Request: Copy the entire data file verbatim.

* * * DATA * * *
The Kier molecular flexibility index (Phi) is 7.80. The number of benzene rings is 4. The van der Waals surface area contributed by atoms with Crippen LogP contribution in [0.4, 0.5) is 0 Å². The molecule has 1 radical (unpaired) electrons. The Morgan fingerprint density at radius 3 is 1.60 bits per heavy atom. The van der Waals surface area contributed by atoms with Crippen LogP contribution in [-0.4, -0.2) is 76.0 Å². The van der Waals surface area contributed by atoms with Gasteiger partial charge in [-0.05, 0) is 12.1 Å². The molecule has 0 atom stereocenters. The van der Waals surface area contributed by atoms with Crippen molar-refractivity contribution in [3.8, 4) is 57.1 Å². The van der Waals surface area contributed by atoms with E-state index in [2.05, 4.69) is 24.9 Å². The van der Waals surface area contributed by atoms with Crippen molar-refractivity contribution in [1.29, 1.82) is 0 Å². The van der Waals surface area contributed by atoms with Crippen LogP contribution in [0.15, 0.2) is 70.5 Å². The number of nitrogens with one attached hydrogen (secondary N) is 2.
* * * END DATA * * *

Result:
The Kier molecular flexibility index (Phi) is 7.80. The number of benzene rings is 4. The van der Waals surface area contributed by atoms with Crippen LogP contribution in [0.4, 0.5) is 0 Å². The molecule has 1 radical (unpaired) electrons. The Morgan fingerprint density at radius 3 is 1.60 bits per heavy atom. The van der Waals surface area contributed by atoms with Crippen LogP contribution in [-0.4, -0.2) is 76.0 Å². The van der Waals surface area contributed by atoms with Gasteiger partial charge in [-0.05, 0) is 12.1 Å². The molecule has 0 atom stereocenters. The van der Waals surface area contributed by atoms with Crippen molar-refractivity contribution in [3.8, 4) is 57.1 Å². The van der Waals surface area contributed by atoms with E-state index in [2.05, 4.69) is 24.9 Å². The van der Waals surface area contributed by atoms with Crippen molar-refractivity contribution in [1.29, 1.82) is 0 Å². The van der Waals surface area contributed by atoms with Crippen LogP contribution in [0.15, 0.2) is 70.5 Å². The number of nitrogens with one attached hydrogen (secondary N) is 2.